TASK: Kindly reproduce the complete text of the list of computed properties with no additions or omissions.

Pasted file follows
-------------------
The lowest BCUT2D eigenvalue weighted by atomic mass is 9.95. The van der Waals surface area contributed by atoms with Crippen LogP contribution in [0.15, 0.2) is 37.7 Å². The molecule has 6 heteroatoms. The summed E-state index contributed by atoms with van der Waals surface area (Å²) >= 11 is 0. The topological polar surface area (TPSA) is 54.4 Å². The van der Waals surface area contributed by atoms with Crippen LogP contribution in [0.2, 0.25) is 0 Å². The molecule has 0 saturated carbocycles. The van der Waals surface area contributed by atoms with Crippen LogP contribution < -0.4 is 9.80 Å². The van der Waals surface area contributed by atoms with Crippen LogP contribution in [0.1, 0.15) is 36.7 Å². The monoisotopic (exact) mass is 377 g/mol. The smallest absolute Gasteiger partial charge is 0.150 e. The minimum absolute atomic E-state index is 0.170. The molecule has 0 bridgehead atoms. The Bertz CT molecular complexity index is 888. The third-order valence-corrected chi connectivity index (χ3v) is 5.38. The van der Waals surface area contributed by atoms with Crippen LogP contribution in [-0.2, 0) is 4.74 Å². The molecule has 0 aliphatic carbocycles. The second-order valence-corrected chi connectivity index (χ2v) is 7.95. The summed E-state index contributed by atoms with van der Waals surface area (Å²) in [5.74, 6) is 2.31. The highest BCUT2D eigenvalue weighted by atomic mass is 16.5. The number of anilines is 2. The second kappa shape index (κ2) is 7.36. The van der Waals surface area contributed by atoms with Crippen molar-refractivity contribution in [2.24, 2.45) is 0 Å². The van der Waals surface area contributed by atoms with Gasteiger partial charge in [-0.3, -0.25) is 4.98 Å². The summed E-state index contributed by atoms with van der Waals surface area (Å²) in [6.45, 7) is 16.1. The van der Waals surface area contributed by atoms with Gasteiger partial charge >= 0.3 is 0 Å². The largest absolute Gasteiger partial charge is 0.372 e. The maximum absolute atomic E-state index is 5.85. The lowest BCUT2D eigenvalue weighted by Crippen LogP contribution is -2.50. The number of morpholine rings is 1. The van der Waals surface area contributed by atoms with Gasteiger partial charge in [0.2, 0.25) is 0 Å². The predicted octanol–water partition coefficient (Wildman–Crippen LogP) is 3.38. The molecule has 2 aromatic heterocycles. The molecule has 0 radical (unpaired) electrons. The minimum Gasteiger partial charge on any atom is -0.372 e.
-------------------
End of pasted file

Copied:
The lowest BCUT2D eigenvalue weighted by atomic mass is 9.95. The van der Waals surface area contributed by atoms with Crippen LogP contribution in [0.15, 0.2) is 37.7 Å². The molecule has 6 heteroatoms. The summed E-state index contributed by atoms with van der Waals surface area (Å²) >= 11 is 0. The topological polar surface area (TPSA) is 54.4 Å². The van der Waals surface area contributed by atoms with Crippen LogP contribution in [0.2, 0.25) is 0 Å². The molecule has 0 saturated carbocycles. The van der Waals surface area contributed by atoms with Crippen LogP contribution < -0.4 is 9.80 Å². The van der Waals surface area contributed by atoms with Crippen LogP contribution in [0.1, 0.15) is 36.7 Å². The monoisotopic (exact) mass is 377 g/mol. The smallest absolute Gasteiger partial charge is 0.150 e. The minimum absolute atomic E-state index is 0.170. The molecule has 0 bridgehead atoms. The Bertz CT molecular complexity index is 888. The third-order valence-corrected chi connectivity index (χ3v) is 5.38. The van der Waals surface area contributed by atoms with Crippen LogP contribution in [-0.2, 0) is 4.74 Å². The molecule has 0 aliphatic carbocycles. The second-order valence-corrected chi connectivity index (χ2v) is 7.95. The summed E-state index contributed by atoms with van der Waals surface area (Å²) in [5.74, 6) is 2.31. The highest BCUT2D eigenvalue weighted by atomic mass is 16.5. The number of anilines is 2. The second kappa shape index (κ2) is 7.36. The van der Waals surface area contributed by atoms with Crippen molar-refractivity contribution in [2.24, 2.45) is 0 Å². The van der Waals surface area contributed by atoms with Gasteiger partial charge in [-0.3, -0.25) is 4.98 Å². The summed E-state index contributed by atoms with van der Waals surface area (Å²) in [6.45, 7) is 16.1. The van der Waals surface area contributed by atoms with Gasteiger partial charge >= 0.3 is 0 Å². The largest absolute Gasteiger partial charge is 0.372 e. The maximum absolute atomic E-state index is 5.85. The lowest BCUT2D eigenvalue weighted by Crippen LogP contribution is -2.50. The number of morpholine rings is 1. The van der Waals surface area contributed by atoms with Gasteiger partial charge in [0.2, 0.25) is 0 Å². The predicted octanol–water partition coefficient (Wildman–Crippen LogP) is 3.38. The molecule has 2 aromatic heterocycles. The molecule has 0 radical (unpaired) electrons. The minimum Gasteiger partial charge on any atom is -0.372 e.